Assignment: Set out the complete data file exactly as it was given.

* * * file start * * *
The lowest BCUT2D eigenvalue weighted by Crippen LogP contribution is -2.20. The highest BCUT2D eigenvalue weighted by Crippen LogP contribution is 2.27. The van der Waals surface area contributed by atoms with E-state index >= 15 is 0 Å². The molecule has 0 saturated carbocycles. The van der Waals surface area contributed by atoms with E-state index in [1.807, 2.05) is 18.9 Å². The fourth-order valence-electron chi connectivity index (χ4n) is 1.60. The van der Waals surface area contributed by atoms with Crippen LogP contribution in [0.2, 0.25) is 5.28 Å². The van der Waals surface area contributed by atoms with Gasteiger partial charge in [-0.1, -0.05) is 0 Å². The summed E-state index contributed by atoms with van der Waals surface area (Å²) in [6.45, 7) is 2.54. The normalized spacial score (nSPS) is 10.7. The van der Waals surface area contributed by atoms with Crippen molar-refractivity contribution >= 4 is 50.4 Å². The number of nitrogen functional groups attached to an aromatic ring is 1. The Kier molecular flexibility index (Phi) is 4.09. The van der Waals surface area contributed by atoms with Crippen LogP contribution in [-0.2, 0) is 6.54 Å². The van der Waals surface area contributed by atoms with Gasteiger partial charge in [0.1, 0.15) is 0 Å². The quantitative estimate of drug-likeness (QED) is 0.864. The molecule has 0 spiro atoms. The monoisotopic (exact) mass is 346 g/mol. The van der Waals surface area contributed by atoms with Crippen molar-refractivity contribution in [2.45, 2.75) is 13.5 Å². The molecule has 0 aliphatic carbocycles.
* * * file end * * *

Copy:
The lowest BCUT2D eigenvalue weighted by Crippen LogP contribution is -2.20. The highest BCUT2D eigenvalue weighted by Crippen LogP contribution is 2.27. The van der Waals surface area contributed by atoms with E-state index >= 15 is 0 Å². The molecule has 0 saturated carbocycles. The van der Waals surface area contributed by atoms with E-state index in [1.807, 2.05) is 18.9 Å². The fourth-order valence-electron chi connectivity index (χ4n) is 1.60. The van der Waals surface area contributed by atoms with Crippen LogP contribution in [0.2, 0.25) is 5.28 Å². The van der Waals surface area contributed by atoms with Gasteiger partial charge in [-0.1, -0.05) is 0 Å². The summed E-state index contributed by atoms with van der Waals surface area (Å²) in [6.45, 7) is 2.54. The normalized spacial score (nSPS) is 10.7. The van der Waals surface area contributed by atoms with Crippen molar-refractivity contribution >= 4 is 50.4 Å². The number of nitrogen functional groups attached to an aromatic ring is 1. The Kier molecular flexibility index (Phi) is 4.09. The van der Waals surface area contributed by atoms with Crippen LogP contribution in [-0.2, 0) is 6.54 Å². The van der Waals surface area contributed by atoms with Gasteiger partial charge in [0.1, 0.15) is 0 Å². The quantitative estimate of drug-likeness (QED) is 0.864. The molecule has 0 spiro atoms. The monoisotopic (exact) mass is 346 g/mol. The van der Waals surface area contributed by atoms with Crippen molar-refractivity contribution in [2.45, 2.75) is 13.5 Å². The molecule has 0 aliphatic carbocycles.